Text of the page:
Tuesday, February 11, 2020

A Word About Numerosity

That is the title of the section of the court decision in Anthony D. v. Saul, CV 19-134 MRW.  It is not available on Google Scholar or WestLaw.  Here are the important snippets from the court decision by Magistrate Judge Wilner:

13 ... Some judges [fn. 1] doubt whether the twentieth century's DOT (last revised in 1991) remains a legitimate, dependable source of employment data in contemporary America. The database continues to trumpet the availability of jobs that simply don't exist anymore.

14. It is especially eye-opening that the U.S. Department of Labor endorses a competing compilation (the O*Net) as the "primary source of occupational information" for use in industry and litigation — even as the Labor Department explains that it posts DOT information on its website solely as an accommodation to the Social Security Administration. (oalj.dol.gov/LIBDOT.HTM (accessed Jan. 9, 2020).)

15.  Plaintiff makes colorable arguments as to why SSR 00-4p should not receive Kisor-Auer deference. Counsel also may have my ear some day in asserting that vocational expert testimony based on archaic DOT job data and descriptions does not constitute "substantial evidence" adequate to support an adverse agency ruling. Biestek v. Berryhill, U.S. , 139 S. Ct. 1148, 1154 (2019). However, because the action is remanded on another ground, I get to duck the issue today.

16.  By the way, so did the Ninth Circuit in Shaibi v. Berryhill, 883 F.3d 1102 (9th Cir. 2017). The government is literally correct in quoting the passage from Shaibi that the circuit could "find no case, regulation, or statute suggesting" that an ALJ must turn to other data sources in lieu of the DOT. (Docket # 21 at 23 (quoting Shaibi, 883 F.3d at 1109).) But the Ninth Circuit clearly did not view that issue as either ripe or preserved at the time — the main and obvious holding in the case was that Mr. Shaibi "forfeited his challenge to the VE's job numbers." Id., 883 F.3d at 1108.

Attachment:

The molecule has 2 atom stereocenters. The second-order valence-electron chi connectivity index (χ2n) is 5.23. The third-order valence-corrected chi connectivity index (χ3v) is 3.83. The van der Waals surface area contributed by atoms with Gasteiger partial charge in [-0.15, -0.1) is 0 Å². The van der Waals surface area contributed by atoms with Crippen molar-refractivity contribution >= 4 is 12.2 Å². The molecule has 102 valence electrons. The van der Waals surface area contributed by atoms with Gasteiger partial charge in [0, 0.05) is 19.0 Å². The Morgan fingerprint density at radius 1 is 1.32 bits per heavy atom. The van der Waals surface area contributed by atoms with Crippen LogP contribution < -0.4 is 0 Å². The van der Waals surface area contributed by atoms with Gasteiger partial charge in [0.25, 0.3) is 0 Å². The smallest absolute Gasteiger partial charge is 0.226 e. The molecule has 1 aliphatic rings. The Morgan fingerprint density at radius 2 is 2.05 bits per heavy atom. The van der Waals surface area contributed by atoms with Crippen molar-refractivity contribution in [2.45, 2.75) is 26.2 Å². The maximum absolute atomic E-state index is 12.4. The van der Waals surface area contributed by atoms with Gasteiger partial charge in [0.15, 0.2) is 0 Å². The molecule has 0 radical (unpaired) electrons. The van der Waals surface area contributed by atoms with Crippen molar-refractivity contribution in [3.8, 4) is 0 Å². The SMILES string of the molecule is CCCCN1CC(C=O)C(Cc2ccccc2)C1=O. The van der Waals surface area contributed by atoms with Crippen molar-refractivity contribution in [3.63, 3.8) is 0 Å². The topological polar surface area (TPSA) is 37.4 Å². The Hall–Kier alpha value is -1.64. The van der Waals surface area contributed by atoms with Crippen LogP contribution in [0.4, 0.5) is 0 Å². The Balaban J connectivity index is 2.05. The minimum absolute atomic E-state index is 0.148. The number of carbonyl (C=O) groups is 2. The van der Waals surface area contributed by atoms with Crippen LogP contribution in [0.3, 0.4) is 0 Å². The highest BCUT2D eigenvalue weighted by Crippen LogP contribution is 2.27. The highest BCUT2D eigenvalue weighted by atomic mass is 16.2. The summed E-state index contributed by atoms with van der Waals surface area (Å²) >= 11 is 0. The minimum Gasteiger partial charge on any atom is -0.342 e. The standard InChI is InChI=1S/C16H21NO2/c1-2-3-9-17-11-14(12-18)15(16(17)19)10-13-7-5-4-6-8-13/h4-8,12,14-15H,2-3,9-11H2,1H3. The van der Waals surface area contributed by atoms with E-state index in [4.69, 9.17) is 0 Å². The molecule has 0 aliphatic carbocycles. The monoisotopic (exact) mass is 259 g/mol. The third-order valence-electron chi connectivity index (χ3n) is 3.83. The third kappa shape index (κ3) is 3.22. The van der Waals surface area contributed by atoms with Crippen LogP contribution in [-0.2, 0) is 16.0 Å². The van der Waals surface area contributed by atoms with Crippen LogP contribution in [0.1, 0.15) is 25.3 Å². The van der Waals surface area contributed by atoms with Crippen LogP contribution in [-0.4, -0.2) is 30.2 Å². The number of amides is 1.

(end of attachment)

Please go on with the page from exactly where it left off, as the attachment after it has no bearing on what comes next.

17.  Are other aspects of the decision merely nonbinding dicta? Perhaps Pasadena will deal with this roiling question soon. If so, the agency may need to reconsider its defense of the dusty DOT data.  

And footnote 1 lists some cases casting doubt on blind application of the DOT:

Including me. See Analia D. v. Berryhill, No. CV 18-3869 MRW, 2019 WL 856854 at *2 (C.D. Cal) ("To that end, a growing number of courts have resisted agency findings that historic jobs — like those involving the word processing devices formerly known as typewriters — exist in substantial numbers in the 2019 economy. See, e.g., Skinner v. Berryhill, No. CV 17-3795 PLA, 2018 WL 1631275 (C.D. Cal. Apr. 2, 2018) (`addresser' jobs have 'significantly dwindled in number since 1991 in light of technological advances'); Hilda V.A. v. Berryhill, No. ED CV 18-195 KES, 2018 WL 5291930 (C.D. Cal. 2018) (discussing percentage of time that 'accounting clerk' currently spent on keyboarding tasks); Boomhower v. Berryhill, 2017 WL 7167116 (D. Or. 2017) (remanding for determination whether 'addresser' and 'nut sorter' are jobs 'still performed' as described in DOT); Herrmann v. Colvin, 772 F.3d 1110, 1113 (7th Cir. 2014) (retired Circuit Judge Posner's doubts about the validity of job information for positions like 'pin setter, phrenologist, leech collector, milkman, pony express rider, and daguerreotypist').") 

We will make progress in this endeavor if we persevere and fastidiously demand that the agency produce reliable evidence of the existence of work.



Lawrence Rohlfing, A Word About Numerosity, California Social Security Attorney (February 11, 2020),

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